I wish I could just make a whole lotta money by opening up my mouth and wailing.

That don't necessarily make them happy.

What does? What does? What does? What does?

Oh, I think a man and a woman is about your best chance.

You are a fine one to top. Didn't you tell me you got a gun?

You went skinning along on your belly underneath a bush and took a beat on your wife and you was able to blow her head off?

I was gonna burn them both down, her and her boyfriend, but I couldn't.

She was a real good person when we went to school together, you know?

Real nice person, but then a change had come over her.

It still really amazes me.


I'm a lot different from what I was.

I mean, you go through things.


Hey! Whoo!

New York! Hey, man! New York!

Hey, buddy! Hi!

Hey, come on over here!

Hey, we need anybody else?

The more the merrier.

Reuben! Golly!

Here you are with your papers and everything!

Come on over.

Come on, Reuben. Jeez!

How are you? Reuben, I want you to meet Sonny.

Sonny, this is Reuben Warbershowsky.

Close! Sonny, how are you?

Why don't you sit down there? Sit down, take a load off.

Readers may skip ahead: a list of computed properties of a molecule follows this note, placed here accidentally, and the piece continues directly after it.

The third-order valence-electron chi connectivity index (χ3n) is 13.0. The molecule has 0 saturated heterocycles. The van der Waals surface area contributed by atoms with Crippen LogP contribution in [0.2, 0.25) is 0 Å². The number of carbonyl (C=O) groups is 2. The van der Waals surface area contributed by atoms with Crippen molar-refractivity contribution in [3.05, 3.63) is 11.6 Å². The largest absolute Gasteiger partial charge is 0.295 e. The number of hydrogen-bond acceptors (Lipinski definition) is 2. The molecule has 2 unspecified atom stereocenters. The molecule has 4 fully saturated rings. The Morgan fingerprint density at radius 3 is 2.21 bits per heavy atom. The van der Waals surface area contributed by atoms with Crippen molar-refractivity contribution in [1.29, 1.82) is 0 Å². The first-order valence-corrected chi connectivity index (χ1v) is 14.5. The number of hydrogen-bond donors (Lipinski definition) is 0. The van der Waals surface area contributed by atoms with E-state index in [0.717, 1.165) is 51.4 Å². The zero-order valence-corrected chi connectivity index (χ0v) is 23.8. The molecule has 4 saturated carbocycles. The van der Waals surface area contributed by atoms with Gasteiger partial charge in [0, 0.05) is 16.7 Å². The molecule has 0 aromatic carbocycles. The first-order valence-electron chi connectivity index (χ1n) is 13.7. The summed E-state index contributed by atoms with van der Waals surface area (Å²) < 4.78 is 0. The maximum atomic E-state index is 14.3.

What are you doing here?

I'm working.

You working? Yes, ma'am.

This is a drinking place. Drunk or sober, I want 'em.

Can I pour you out one?

No, no, no, thank you. I'll just have some plain seltzer here.

You just drinking club soda, then? Is that it? That's it, I'm sorry.

Well, you're gonna feel a whole lot better than I will tomorrow morning.

Reuben is a union man. Thinks he's gonna put a union in the mill.

But there ain't never been one.

Then maybe its time has come.

Well, there better be more than one of you, 'cause there's more than one of them.

There will be.

The big companies get everything they want, you know? Everything goes to the rich man.

You getting tired of it?

Oh, when I do, I just wash it down with a beer, you see?

Hey, you know what?

You know, this song on the jukebox?

This was the song I remember it was on the radio the night they called me up and they told me my husband had been killed in a fight in a beer joint.

Hey, I knew Buddy Wilson, in high school.

You did? Yeah, we had woodshop together.